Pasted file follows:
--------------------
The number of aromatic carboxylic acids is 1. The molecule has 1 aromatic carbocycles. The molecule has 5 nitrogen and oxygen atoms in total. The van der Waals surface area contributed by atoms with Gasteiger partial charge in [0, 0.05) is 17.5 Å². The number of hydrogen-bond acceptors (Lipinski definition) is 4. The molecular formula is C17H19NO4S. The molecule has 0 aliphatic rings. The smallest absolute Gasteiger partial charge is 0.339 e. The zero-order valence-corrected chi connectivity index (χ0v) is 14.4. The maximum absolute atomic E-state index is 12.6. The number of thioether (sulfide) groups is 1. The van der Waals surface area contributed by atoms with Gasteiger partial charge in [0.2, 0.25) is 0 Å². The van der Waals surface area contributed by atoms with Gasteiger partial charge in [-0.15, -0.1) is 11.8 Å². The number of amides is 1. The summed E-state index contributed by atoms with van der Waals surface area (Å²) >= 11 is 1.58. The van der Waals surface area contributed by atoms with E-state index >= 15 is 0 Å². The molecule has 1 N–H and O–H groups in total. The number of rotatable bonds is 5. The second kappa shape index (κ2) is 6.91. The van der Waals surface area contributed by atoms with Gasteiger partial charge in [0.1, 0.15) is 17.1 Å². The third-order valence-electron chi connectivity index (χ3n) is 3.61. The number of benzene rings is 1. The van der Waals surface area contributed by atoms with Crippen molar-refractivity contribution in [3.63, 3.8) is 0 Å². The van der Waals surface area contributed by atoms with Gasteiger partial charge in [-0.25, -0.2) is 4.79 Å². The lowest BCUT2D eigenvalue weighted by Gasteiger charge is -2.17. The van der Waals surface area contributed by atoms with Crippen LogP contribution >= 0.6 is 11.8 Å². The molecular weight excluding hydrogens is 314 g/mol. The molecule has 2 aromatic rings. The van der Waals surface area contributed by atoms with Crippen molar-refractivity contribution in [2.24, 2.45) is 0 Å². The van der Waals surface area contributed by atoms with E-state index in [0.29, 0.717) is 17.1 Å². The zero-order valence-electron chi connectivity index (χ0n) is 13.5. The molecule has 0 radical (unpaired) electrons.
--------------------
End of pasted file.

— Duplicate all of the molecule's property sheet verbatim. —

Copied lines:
The number of aromatic carboxylic acids is 1. The molecule has 1 aromatic carbocycles. The molecule has 5 nitrogen and oxygen atoms in total. The van der Waals surface area contributed by atoms with Gasteiger partial charge in [0, 0.05) is 17.5 Å². The number of hydrogen-bond acceptors (Lipinski definition) is 4. The molecular formula is C17H19NO4S. The molecule has 0 aliphatic rings. The smallest absolute Gasteiger partial charge is 0.339 e. The zero-order valence-corrected chi connectivity index (χ0v) is 14.4. The maximum absolute atomic E-state index is 12.6. The number of thioether (sulfide) groups is 1. The van der Waals surface area contributed by atoms with Gasteiger partial charge in [0.2, 0.25) is 0 Å². The van der Waals surface area contributed by atoms with Gasteiger partial charge in [-0.15, -0.1) is 11.8 Å². The number of amides is 1. The summed E-state index contributed by atoms with van der Waals surface area (Å²) >= 11 is 1.58. The van der Waals surface area contributed by atoms with E-state index >= 15 is 0 Å². The molecule has 1 N–H and O–H groups in total. The number of rotatable bonds is 5. The second kappa shape index (κ2) is 6.91. The van der Waals surface area contributed by atoms with Gasteiger partial charge in [0.1, 0.15) is 17.1 Å². The third-order valence-electron chi connectivity index (χ3n) is 3.61. The number of benzene rings is 1. The van der Waals surface area contributed by atoms with Crippen molar-refractivity contribution in [3.63, 3.8) is 0 Å². The van der Waals surface area contributed by atoms with Gasteiger partial charge in [-0.25, -0.2) is 4.79 Å². The lowest BCUT2D eigenvalue weighted by Gasteiger charge is -2.17. The van der Waals surface area contributed by atoms with Crippen LogP contribution >= 0.6 is 11.8 Å². The molecular weight excluding hydrogens is 314 g/mol. The molecule has 2 aromatic rings. The van der Waals surface area contributed by atoms with Crippen molar-refractivity contribution in [2.24, 2.45) is 0 Å². The van der Waals surface area contributed by atoms with E-state index in [0.29, 0.717) is 17.1 Å². The zero-order valence-electron chi connectivity index (χ0n) is 13.5. The molecule has 0 radical (unpaired) electrons.